(Bloomberg) -- U.S. President Donald Trump’s tariffs on steel shipments from its northern neighbor hit at least one producer immediately. Now it’s just trying to keep its products flowing south.
Edmonton-based AltaSteel, which makes products for the mining, construction and automotive industries, had 5,000 tons of freight on a rail car headed to the U.S. when Trump made the announcement on tariffs in late May. Uncertain of how customs brokers would deal with the shipment and how the company’s customers would respond, AltaSteel President Jon Hobbs ordered the shipment halted and returned to Edmonton. The move cost the company C$100,000 ($75,000).
“It was a big shock,” Hobbs said of the tariff announcement. “We’ve always seen the U.S. as that champion of free trade, the model of how one should behave commercially.’’
While AltaSteel could absorb the loss -- the shipment accounted for less than 2 percent of the 300,000 tons of product the company churns out in a year -- the tariffs have shaken up the company. Like many observers, Hobbs is hoping that the tariffs are a short-lived tactic in the North American Free Trade Agreement negotiations. But he’s also preparing for how to protect his company, which ships 20 percent of its output to the U.S., if the trade war turns out to be a protracted fight.
AltaSteel joins international giants such as ArcelorMittal’s Dofasco unit in Hamilton, Ontario in facing a 25 percent tariff on products that cross the U.S. border. The industry employs 23,000 people, including about 360 people at AltaSteel, and had output of about C$15 billion last year, according to the Canadian Steel Producers Association.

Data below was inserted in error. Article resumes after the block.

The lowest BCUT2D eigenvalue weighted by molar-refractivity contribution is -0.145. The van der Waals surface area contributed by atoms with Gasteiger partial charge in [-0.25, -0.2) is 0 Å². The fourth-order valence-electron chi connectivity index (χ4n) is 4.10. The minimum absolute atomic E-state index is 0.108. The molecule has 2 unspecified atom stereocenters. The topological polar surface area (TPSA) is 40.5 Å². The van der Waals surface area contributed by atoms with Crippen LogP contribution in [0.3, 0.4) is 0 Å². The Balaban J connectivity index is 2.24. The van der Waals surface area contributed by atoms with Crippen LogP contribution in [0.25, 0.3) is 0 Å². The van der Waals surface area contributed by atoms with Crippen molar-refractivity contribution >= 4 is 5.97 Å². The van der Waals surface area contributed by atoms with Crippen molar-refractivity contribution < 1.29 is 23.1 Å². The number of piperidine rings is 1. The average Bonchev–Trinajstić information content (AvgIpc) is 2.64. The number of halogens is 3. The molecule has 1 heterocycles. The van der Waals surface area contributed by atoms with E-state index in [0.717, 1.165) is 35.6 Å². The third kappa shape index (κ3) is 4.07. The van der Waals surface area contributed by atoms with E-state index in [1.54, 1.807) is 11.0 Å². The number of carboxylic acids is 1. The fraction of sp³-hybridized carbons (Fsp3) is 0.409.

The immediate priority for AltaSteel has been working with its customers, some of whom have decades-long relationships with the company, to assure them that shipments of the products they need will keep flowing, Hobbs said. And the customers have agreed to pay the tariffs, at least for now.
But Hobbs fears that if the levies last for nine months, his products could become uncompetitive for U.S. buyers. In that case, he’d be forced to try to sell more to other markets, including domestically. AltaSteel right now gets about 10 percent of its sales from Mexico, with the remainder from Canada. The company has previously sold into South America as well, but doesn’t have any customers there at the moment.
Hobbs applauded Canada’s response, which includes levies on as much as C$16.6 billion of U.S. imports that go into effect on July 1, including a 25 percent tariff on steel. Yet Hobbs wants a return to a level playing field, with zero tariffs in either direction.
“To send a signal to the U.S. that trade is not a one-way street, trade is a two-way street, is very important,” Hobbs said. “To give them a reason to pause and think about the longer-term consequences of what they’re doing is very important.’’
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